By Sarah D. Pinsonnault
While the Supreme Court of Canada, in AES and Riopel, has allowed for the courts to approve a correction in order for the parties to avoid a tax consequence that they had originally transacted to avoid (summary of which can be read here), the Quebec Court of Appeal recently maintained the rule that, in tax matters, “parties cannot rewrite history and change their transactions because of unintended tax consequences”. In Mac's Convenience Stores Inc. c. Canada (Procureur général), 2015 QCCA 837, the Court of Appeal upheld the Superior Court’s decision that refused to allow the rectification sought by the Appellant of a corporate resolution that declared a dividend of 136 million dollars which caused unforeseen and adverse tax consequences.
It was revealed that the declaration of the dividend was intended by the parties: “[t]he tax adviser conceived the plan […] and documents were prepared to reflect that plan” (para. 21). The plan however did not take into account the potential tax consequences of said declaration since this was not a topic of discussion amongst the Appellant’s directors. As a result, as opposed to the AES and Riopel cases, there was no disparity between the juridical act intended by the parties (negotium) and the written expression of that intent (instrumentum).
Schrager, J.A., writing on behalf of the Court of Appeal, dismissed the appeal and concluded as follows:
“ In this case, Appellant sought to effect not a transaction by way of corporate restructuring or otherwise, specifically seeking the deferral or other avoidance of tax on the retained earnings of 136 million dollars. Appellant sought to channel those funds to its parent corporation for the latter’s use and in turn to be channelled through other related entities to a trust where a lower rate of tax would be applicable. The transaction was not a rollover (as in AES) or other restructuring transaction specifically designed to defer or minimize Appellant’s tax burden or that of its shareholders (as in Riopel) following the distribution of the 136 million dollars. I would not go so far as to limit the possibility of rectification to correct mechanical or technical errors in transactions specifically foreseen by the tax legislation (as in AES and Riopel). However to be legitimate, the object sought by the rectification cannot be a mere general intention to reduce tax liability. As Justice LeBel stated, mere tax avoidance cannot be the object of an obligation as it is not sufficiently determinate or determined within the meaning of Article 1378 C.C.Q. Otherwise stated, a transaction cannot be rectified merely to avoid the unintended tax.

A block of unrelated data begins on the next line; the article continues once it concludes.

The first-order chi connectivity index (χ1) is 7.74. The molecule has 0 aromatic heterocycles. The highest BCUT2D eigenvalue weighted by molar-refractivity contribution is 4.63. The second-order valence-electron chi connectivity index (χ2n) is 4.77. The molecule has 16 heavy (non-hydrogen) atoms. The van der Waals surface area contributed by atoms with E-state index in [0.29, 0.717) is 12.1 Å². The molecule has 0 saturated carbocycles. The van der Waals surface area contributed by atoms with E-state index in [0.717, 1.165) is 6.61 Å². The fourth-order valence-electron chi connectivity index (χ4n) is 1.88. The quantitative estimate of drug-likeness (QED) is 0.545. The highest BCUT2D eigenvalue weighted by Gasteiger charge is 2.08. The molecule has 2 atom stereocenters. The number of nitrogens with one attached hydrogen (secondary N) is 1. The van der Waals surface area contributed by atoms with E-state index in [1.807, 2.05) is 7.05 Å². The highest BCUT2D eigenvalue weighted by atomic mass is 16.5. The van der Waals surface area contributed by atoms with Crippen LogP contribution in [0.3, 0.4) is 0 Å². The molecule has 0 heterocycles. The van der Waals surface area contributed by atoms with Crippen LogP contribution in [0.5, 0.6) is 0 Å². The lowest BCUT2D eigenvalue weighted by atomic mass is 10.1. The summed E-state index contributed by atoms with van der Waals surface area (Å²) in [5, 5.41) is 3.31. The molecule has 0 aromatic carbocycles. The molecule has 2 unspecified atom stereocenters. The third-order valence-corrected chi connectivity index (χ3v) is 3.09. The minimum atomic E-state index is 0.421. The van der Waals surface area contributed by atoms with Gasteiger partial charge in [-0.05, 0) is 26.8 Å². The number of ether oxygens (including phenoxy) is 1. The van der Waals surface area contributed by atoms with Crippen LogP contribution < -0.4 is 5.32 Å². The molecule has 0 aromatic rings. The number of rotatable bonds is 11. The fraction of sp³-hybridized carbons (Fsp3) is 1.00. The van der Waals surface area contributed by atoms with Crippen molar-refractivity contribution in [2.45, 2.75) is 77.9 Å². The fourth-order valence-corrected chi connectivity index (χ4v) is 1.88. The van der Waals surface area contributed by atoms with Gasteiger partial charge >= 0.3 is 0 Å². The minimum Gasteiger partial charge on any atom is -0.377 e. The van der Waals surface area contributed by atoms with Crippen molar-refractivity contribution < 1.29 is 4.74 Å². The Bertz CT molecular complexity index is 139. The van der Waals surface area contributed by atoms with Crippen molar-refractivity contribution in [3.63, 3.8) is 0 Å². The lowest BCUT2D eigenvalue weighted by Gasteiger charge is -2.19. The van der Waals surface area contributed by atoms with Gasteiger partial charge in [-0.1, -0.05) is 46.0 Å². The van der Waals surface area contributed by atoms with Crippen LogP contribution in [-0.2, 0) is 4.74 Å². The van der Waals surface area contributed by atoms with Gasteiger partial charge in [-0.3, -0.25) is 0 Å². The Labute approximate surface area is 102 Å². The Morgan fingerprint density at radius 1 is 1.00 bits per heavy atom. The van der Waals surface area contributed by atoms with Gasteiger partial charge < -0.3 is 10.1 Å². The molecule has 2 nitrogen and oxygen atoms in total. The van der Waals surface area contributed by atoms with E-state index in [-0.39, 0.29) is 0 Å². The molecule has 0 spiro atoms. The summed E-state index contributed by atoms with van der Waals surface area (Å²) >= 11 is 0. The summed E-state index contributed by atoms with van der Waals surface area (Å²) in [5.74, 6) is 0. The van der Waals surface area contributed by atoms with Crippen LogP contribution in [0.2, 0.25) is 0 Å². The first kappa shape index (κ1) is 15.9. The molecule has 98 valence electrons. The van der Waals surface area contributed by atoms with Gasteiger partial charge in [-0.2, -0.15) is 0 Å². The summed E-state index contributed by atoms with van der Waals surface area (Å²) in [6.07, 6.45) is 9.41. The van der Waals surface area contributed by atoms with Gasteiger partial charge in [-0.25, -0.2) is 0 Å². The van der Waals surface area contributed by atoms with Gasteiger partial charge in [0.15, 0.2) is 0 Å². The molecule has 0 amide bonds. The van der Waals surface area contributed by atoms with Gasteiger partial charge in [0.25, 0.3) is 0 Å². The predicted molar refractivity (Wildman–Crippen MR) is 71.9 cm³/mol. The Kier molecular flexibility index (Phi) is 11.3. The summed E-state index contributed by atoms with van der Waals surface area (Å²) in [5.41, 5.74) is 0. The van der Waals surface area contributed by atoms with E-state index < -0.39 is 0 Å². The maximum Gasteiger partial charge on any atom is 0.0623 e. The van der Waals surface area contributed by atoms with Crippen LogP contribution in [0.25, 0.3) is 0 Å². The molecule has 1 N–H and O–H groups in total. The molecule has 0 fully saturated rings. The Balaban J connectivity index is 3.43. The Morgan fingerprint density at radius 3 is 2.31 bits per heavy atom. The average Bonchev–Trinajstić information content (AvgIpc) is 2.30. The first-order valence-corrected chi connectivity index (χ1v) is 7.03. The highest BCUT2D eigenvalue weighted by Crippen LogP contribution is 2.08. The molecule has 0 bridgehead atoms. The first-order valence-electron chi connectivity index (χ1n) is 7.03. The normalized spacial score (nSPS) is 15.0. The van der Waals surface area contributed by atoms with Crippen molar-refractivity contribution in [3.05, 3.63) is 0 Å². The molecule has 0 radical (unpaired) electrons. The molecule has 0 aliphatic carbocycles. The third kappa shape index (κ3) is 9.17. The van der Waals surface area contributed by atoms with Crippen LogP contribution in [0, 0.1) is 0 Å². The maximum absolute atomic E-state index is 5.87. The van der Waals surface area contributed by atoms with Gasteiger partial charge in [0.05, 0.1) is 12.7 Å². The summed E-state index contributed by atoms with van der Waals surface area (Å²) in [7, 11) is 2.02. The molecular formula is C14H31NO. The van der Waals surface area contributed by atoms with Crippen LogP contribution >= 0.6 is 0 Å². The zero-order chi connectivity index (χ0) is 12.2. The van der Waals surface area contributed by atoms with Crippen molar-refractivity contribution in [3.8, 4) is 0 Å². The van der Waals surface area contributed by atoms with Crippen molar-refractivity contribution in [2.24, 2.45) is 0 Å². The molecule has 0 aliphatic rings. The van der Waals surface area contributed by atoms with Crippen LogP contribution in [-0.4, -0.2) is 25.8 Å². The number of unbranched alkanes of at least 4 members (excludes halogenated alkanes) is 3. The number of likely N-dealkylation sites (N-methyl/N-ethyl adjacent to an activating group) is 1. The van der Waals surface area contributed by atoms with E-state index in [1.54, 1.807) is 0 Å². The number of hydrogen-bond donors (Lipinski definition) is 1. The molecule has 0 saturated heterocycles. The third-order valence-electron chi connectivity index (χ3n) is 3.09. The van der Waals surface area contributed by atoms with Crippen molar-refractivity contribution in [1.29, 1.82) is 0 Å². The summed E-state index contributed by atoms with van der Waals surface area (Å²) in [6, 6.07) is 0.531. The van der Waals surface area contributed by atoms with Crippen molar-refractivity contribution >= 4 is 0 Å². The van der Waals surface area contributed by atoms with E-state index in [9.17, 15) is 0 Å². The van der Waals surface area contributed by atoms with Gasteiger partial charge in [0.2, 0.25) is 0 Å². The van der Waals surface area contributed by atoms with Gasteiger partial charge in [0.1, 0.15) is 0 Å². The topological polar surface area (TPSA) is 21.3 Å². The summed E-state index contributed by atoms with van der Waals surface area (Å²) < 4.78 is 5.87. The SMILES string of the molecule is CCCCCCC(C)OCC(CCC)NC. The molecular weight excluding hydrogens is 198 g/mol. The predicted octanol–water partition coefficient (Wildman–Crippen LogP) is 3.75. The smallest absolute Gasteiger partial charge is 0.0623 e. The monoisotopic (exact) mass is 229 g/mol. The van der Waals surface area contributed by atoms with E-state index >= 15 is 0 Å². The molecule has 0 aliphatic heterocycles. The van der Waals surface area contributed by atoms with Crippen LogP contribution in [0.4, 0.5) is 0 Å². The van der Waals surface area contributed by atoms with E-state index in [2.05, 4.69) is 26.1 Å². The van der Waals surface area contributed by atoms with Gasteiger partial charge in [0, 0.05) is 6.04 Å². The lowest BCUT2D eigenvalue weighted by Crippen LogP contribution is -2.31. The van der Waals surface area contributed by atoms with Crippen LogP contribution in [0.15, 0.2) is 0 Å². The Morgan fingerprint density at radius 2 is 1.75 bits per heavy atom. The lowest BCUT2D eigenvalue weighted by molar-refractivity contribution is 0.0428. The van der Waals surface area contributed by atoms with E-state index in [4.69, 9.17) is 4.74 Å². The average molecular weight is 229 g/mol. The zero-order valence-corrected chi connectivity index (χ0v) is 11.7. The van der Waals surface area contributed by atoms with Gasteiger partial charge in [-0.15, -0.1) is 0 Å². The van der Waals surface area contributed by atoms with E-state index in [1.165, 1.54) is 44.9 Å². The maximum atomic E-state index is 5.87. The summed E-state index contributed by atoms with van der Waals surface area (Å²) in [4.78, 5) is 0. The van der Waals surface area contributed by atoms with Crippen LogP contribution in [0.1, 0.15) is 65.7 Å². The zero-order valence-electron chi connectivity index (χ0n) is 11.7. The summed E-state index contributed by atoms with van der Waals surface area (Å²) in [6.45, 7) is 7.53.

In the present case, because of an oversight, there was an unexpected tax consequence regarding the deductibility of interest payments on the loan from a related foreign corporation because of the thin capitalization rules. This was a matter different from the declaration of the dividend. The payment of the 136 million dollar dividend to CTI was intended and was effected. There was no tax consequence on the dividend to Appellant’s parent, CTI. Everything was carried out as intended. Reduction of capital was not intended. The unintended consequence of the dividend, by ricochet, resulted from the thin capitalization rules and was not part and parcel of the transaction. Seen in this manner, the decision of the Supreme Court of Canada in AES & Riopel is not a licence to recast the documentation to effect the transfer of the 136 million dollars so as to avoid triggering the thin capitalization rules. There was no common intention of the parties regarding these rules as they were never contemplated and so cannot be the object of a meeting of the minds to which a court can give effect.
 In view of the above, I agree with the conclusion arrived at by the judge in first instance. I see no error in the result of her judgment dismissing Appellant’s application and I would accordingly propose that the appeal be dismissed, with costs.”
To read this decision in its entirety, click here.